Does it sound anything like HMI lighting? I hear that now and again. But I suppose that's more of a whine.
Recently I just watched a DVD with EXTREME hiss in some scenes coming from the center channel whenever dialogue was present. It was clearly being expanded downward between lines. Let's just say this film was about clocks and orphans. Anybody else notice this?
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It's highly possible the tone wasn't detectable on the stage if it was large enough to be running an X-Curve. And thus if the film wasn't re-mixed for DVD/BluRay as they normally are, it's possible that tone which was always present is now audible in a near-field/mid-field home theater environment. Don't know this for a fact, could be a possibility though.
It was just for reference :), I don't think that is the explanation either. However, it's useful to know it is a feature film.... Films are usually mixed in environments similar to those of a movie theatre; if I am not wrong, speakers in theaters usually don't go up very high in the frequency spectrum, they are quite dull, so it very probable that the hiss that you can hear in those frequencies wasn't very, or maybe at all audible in the mixing stage, so maybe they didn't re-mixed it for the DVD release and that's why you get some hiss, specially if you are listening in some -pretty good- quality monitors.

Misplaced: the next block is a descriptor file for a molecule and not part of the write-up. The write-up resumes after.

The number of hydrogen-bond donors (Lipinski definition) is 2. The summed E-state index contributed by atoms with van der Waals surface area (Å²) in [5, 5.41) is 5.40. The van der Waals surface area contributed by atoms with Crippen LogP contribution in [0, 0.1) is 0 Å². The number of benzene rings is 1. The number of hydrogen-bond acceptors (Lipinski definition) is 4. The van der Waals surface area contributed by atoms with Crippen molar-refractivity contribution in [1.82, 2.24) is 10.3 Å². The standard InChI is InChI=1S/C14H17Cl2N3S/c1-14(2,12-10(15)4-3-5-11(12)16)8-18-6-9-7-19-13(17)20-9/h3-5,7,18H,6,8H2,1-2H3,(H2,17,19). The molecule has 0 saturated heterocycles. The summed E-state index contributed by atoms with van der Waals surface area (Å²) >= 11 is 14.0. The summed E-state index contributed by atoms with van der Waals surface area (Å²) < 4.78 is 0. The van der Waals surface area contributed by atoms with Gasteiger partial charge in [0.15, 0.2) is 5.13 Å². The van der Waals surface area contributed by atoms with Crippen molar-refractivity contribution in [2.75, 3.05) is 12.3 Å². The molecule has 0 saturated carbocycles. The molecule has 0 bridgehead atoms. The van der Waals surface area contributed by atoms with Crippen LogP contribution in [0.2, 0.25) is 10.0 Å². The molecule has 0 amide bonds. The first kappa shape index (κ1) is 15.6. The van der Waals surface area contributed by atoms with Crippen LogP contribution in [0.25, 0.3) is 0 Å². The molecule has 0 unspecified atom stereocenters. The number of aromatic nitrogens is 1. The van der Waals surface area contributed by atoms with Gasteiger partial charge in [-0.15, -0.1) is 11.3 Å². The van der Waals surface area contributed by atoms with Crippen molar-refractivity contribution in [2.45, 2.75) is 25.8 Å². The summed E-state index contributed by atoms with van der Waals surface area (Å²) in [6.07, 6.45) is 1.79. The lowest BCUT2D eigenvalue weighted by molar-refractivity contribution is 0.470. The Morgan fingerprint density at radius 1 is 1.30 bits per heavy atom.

I hope that my knowledge is pretty accurate, and that this helps :).
Was the hiss noticeable during the louder parts, too? Or just soft parts. Could be a result of improper dither. Compressing audio for DVD, you have to dither down to 12 or 16 bit, which can cause an audible hiss in the lower levels. Just a thought. My guess is residual tape hiss if it's an older film that's been put to DVD without re-mastering (as was mentioned) if not that.
Or maybe it's all about the original location sound recording :)
There is so much needed to be done while shooting. Muting HMIs, Camera noise, HD noise of RED and such, killing reverbs etc... And sometimes location recording team don't get the chance to do their job properly, unfortunately.
And maybe those productions don't appreciate clean dialog so much that they'd ADR such problematic scenes...
I've noticed this as well in certain films, big and small budget. Generally seems to only happen when dialogue is played, which leads me to believe it is from the location sound. I've even once noticed it only for one actors dialogue. Seems like it would be easy to filter out with a narrow band eq or a noise remover plugin. Then again if your hearing doesn't exceed 12K, you're not getting that information.